Code in Supply Chain a Threat
Wednesday, March 28, 2012 @ 04:03 PM gHale
Agencies that focus on national security data and programs need to do more to secure their information technology supply chains, a government watchdog said.
Federal agencies are not required to track “the extent to which their telecommunications networks contain foreign-developed equipment, software or services,” the Government Accountability Office (GAO) report said, and they typically are aware only of the IT vendors nearest to them on the supply chain, not the numerous vendors downstream.
That has left IT systems at the Energy, Homeland Security and Justice departments more vulnerable to malicious or counterfeit software installed by other nations’ intelligence agencies or by nonstate actors and hackers.
U.S. enemies could use that malicious software to secretly pull information from government systems, erase or alter information on those systems, or even take control of them remotely.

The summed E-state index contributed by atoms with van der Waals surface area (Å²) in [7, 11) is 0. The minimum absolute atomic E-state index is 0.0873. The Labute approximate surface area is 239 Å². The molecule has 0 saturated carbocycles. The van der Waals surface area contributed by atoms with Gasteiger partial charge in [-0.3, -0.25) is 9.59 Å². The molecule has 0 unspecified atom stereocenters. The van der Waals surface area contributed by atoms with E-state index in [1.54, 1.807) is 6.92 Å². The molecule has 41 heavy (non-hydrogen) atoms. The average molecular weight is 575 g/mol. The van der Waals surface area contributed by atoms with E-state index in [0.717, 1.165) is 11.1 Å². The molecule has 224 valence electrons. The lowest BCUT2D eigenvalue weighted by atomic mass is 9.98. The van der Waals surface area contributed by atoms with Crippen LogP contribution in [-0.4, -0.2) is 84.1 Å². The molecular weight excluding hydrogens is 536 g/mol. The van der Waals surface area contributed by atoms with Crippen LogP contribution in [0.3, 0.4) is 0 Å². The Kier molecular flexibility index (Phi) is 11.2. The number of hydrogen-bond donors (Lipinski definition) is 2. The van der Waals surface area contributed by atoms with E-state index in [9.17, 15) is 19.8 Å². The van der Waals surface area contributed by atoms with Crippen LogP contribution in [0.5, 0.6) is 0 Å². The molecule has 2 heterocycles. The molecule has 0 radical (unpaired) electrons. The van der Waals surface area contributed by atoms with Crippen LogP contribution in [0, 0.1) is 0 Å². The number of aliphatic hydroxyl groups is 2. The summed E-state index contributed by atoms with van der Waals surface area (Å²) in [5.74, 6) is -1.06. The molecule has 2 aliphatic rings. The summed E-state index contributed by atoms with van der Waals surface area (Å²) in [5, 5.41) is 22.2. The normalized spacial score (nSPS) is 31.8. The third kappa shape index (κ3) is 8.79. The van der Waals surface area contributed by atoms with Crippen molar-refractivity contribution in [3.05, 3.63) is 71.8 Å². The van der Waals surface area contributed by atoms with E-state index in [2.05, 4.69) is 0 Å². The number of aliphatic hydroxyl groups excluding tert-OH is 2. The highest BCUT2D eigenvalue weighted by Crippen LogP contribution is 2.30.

The Justice Department identified measures to protect its supply chain but has not developed procedures to implement those measures, the report said. Energy and Homeland Security haven’t identified measures to protect their supply chains at all, according to GAO.
The watchdog agency also examined the Defense Department, which it said had designed and effectively implemented a supply chain risk management program.
Defense has reduced its supply chain risk through a series of pilot programs and expects to have “full operational capability for supply chain risk management” by 2016, the report said. Those pilots focus on assessing the risk posed by particular vendors’ supply chains and on testing and evaluating the purchased systems for malicious components, GAO said.
The U.S. Computer Emergency Readiness Team inside DHS found about one-fourth of roughly 43,000 agency-reported security incidents during fiscal 2011 involved malicious code that could have been installed somewhere along the supply chain, GAO said.
Globally sourced IT hardware buys can prove embarrassing for agencies that deal with national security data even if there’s no malicious or counterfeit technology inside the machines.